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  • St. Peter’s is one of Montana’s best expressions of the Arts & Crafts movement which originated originally Great Britain in the 1880s & was “...a reaction against industrialization and the quality of manufactured goods, the movement is marked by a desire to revive the craftsmanship associated with traditional arts, a ‘form follows function’ philosophy and an idealized view of the medieval craft guilds.”


  • Designed in 1930-31 by Spokane architect Harold C. Whitehouse of Whitehouse & Price whose many other ecclesiastical works include Church of the Holy Spirit (Missoula, 1915), St. James Episcopal Church (Dillon), St. James Episcopal Church (Deer Lodge), St. John’s (Butte) as well as the Cathedral of St. John the Evangelist (Spokane, 1925-1929 and 1948-1954) and Temple Emanuel (Spokane, 1928).


  • Whitehouse’s design for St. Peter’s embodies Arts & Crafts movement  values: honesty in design & materials, hand-made elements & furnishings, and use of local building materials.  In discussing the Cathedral’s design & furnishings, he frequently invokes the word “medieval.”


Honesty in design & materials:  there is no steel frame, St. Peter’s is a freestanding masonry building, i.e., the stone transmits the load to the ground.  The function & appearance of the nave’s open-timbered roof, with gusset plates forged by blacksmith Philip Huber according to family lore.  


Hand-made elements & furnishings:  Whitehouse designed the credence, floor & altar candlesticks, pulpit, baptismal font, bishop’s and priests’ sedile, & cross atop the rood beam & all were custom-made for St. Peter’s following the architect’s designs. He wrote: “With reference to memorials in general, I would certainly keep away from catalogs on these things, because if we design all the parts that go into the church, they will be in good harmony & it has been my experience that this stock stuff is more or less in the way of misfit, & anything that is designed for its particularly place is always satisfactory…I regret very much that we have to use the brass railing [from the old St Peter’s] for the altar but of course if it can’t be helped, we will put it in but it will certainly detract from the richness of the chancel. [gold or silver was Whitehouse’s preferred materials]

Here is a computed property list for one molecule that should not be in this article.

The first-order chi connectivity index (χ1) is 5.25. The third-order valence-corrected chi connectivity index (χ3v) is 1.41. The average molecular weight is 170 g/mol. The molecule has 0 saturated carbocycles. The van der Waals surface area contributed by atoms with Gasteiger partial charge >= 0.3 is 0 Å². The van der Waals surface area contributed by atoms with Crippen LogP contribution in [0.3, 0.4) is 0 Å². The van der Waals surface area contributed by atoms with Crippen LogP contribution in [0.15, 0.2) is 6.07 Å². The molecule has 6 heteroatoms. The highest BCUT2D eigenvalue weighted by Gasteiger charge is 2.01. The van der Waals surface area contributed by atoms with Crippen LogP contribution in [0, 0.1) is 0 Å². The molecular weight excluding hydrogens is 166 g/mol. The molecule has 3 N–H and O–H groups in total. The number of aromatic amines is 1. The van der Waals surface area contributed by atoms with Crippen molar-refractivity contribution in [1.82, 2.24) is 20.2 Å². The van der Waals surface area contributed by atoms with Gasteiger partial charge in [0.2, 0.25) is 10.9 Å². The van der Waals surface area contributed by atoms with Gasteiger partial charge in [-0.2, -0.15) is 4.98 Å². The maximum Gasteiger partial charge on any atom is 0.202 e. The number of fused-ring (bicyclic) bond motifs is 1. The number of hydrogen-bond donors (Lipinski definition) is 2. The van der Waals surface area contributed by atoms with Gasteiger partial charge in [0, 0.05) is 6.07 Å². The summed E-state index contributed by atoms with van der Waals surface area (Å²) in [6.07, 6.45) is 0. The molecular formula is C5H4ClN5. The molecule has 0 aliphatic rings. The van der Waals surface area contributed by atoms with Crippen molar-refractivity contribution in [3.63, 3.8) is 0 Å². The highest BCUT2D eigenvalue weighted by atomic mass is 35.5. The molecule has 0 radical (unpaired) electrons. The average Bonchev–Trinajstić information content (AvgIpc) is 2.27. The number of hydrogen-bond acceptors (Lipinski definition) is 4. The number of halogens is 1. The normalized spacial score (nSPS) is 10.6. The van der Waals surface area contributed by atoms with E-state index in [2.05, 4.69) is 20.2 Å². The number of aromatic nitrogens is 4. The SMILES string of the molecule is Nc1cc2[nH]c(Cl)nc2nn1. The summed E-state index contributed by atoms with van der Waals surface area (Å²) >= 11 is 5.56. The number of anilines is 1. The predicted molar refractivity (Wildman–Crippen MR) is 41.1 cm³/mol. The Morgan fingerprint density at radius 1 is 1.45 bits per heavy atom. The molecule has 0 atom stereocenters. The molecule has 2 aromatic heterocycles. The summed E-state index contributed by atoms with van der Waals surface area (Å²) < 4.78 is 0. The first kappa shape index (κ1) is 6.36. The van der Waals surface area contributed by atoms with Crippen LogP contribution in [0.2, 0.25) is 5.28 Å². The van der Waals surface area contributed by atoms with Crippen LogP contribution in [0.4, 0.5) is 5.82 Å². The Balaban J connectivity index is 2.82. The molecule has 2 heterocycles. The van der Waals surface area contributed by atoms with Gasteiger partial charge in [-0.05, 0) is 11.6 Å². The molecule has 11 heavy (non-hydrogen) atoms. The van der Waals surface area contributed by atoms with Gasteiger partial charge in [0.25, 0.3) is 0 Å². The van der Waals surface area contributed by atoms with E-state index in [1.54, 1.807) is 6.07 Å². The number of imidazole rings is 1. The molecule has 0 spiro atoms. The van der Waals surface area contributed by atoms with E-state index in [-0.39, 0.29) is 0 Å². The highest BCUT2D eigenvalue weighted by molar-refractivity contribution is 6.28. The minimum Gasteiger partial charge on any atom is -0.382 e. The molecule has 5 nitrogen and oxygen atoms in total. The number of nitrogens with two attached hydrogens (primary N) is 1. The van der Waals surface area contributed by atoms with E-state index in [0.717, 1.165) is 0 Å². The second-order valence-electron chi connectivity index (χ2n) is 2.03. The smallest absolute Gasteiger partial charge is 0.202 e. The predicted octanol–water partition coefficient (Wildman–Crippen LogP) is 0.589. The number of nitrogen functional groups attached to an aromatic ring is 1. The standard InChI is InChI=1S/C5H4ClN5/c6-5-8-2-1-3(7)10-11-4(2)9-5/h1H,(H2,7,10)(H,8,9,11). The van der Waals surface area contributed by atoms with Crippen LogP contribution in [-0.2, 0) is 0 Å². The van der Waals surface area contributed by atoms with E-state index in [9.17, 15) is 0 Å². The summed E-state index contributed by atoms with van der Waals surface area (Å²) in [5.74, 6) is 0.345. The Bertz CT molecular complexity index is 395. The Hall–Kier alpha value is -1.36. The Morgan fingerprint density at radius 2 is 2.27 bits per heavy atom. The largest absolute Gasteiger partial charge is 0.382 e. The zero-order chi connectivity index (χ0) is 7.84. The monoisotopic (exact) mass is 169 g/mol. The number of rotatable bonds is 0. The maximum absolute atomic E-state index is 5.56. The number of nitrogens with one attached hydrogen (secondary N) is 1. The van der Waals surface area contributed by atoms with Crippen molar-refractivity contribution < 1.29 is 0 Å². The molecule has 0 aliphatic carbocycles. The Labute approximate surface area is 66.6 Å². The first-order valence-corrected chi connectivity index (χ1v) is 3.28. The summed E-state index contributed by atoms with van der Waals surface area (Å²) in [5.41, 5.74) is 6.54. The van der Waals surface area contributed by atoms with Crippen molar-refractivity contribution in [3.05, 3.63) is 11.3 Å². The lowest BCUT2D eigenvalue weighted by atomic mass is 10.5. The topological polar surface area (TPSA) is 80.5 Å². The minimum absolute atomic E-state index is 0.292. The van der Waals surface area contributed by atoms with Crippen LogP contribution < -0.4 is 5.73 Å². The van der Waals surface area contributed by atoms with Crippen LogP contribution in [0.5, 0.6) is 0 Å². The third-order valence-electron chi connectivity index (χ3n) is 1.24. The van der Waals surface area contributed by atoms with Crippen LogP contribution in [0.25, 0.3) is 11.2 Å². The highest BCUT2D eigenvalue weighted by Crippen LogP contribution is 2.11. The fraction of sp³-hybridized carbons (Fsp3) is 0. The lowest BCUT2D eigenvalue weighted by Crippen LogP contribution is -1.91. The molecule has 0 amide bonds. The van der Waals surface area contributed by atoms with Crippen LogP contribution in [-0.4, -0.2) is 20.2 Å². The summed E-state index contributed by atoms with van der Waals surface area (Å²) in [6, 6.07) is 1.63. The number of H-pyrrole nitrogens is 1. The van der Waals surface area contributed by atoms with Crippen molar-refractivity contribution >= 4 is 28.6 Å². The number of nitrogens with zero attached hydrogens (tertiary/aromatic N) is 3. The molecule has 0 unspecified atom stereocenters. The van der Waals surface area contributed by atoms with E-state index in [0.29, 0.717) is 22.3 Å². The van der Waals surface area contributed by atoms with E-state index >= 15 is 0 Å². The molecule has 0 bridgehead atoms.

Use of local building materials: exterior walls of church portion of building are composed of red porphyry stone quarried south of East Helena & brick for the parish house wing most likely purchased from Western Clay Mfg Co. operated by Archie Bray, Sr.   (The limestone trim, however, is from Indiana.)




A few components/furnishings of note: 


  • In 1937, Whitehouse designs & fabricates, in his basement, the rood beam cross:  cross to be of myrtle wood which grows only in Marshfield, OR & Jerusalem, noting its color should contrast well with chancel ceiling; precious Czech jewels of green symbolizing growth, love, hope, fidelity & immortality; red symbolic of love, holy zeal, martyrdom & the Holy Ghost & Pentecost.  Sunburst at center is the “old medieval delineation of the sun…symbolic of the Sun of Righteousness.  portraits of the four Evangelists at points & base of cross (executed by Spokane artist Bertha Ballou), circle is fine twisted wire symbolizing the Circle of Eternity  rendered by Delos Ransom. 


  • Altar designed by Whitehouse who writes: “I am tremendously enthusiastic about the altar, & the people who are going to do the work are Irving & Casson, the foremost wood carvers in the country.  I am going to be pretty bold in stating that I think it will be the finest altar in Montana…” [Irving & Casson founded in Boston in 1875 specializing in interior woodwork & mantels. In 1914-15 merged with A.H. Davenport to form “…one of the most significant American furniture makers of the 19th & 20th centuries.  Long recognized for its fine craftsmanship of furniture & interior woodwork, the company also provided complete interior design services.  From cathedral altars to bedrooms, from the White House to a suburban home, Irving & Casson—A.H. Davenport Co. occupied a unique place in the history of American decorative arts until it closed in 1974.]


  • Pulpit designed by Whitehouse & manufactured by American Seating Co., Grand Rapids, MI; note linenfold Gothic ornamentation carved to resemble vertically-folded linen, originated in Flanders & spread to France, Germany & England by late 15th century, one of the few ornaments not derived from architecture but textiles.


  • Baptistry designed by Whitehouse, “…the man [at Walker Cut Stone, Co., Tacoma] who will do the carving is one of the best stone carvers in this section of the country …I am making special designs for the tile floor [Pewabic Pottery, Detroit] of the same which will be in blue & tans…” Oak fount cover’s iron elements fabricated in Spokane & wood paneling with carved lettering by Spokane Woodworking Co.


  • Windows by Charles Connick, Boston; refer to pamphlets & Swingley book on windows.

Credit and thanks to Patti Dean, Helena Area Historian

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